In a recently published paper, University of Surrey researchers detailed their efforts to assess the ease and efficacy of eavesdropping attacks against contactless payment transactions, such as those involving near-field communications (NFC) technology.
The researchers found that contactless payments are more vulnerable then previously believed, and that data from such transactions can be stolen more easily and reliably than has been previously done.
The researchers constructed an easily concealable antenna from low-cost electronics, a DAQ card, and a shopping cart, which enabled them to capture sensitive data from contactless payment cards. The security researchers said the receiver could be assembled at low cost and easily concealed in a backpack. They said the system produced "consistently good results [and] performed well across most distances."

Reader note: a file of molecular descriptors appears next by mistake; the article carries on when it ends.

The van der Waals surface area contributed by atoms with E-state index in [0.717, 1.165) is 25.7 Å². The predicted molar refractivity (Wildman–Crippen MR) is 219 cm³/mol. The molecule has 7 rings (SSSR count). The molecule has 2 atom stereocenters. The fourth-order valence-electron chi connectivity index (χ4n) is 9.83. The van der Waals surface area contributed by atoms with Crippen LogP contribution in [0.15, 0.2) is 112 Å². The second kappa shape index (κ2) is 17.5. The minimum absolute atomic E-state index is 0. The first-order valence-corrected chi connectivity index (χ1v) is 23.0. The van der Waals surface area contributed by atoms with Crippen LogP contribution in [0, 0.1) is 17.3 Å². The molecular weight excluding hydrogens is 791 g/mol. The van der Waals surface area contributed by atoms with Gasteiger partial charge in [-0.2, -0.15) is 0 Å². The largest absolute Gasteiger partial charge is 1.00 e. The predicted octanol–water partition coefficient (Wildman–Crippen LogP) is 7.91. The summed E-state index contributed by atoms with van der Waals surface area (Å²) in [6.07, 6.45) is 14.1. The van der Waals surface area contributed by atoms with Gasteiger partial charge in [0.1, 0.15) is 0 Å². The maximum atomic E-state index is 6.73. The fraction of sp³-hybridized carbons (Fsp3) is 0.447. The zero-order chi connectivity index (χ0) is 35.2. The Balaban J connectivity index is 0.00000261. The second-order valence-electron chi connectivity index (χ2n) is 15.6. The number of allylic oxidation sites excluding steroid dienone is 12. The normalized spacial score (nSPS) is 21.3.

As a result, the researchers said that an attacker "shopping for credit card data" would have to do no more than stand in line with a shopping cart while the victim paid for his or her purchase.
The researchers next plan to extend their experiment to smartphones using NFC technology.
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Abstracts Copyright © 2013 Information Inc., Bethesda, Maryland, USA
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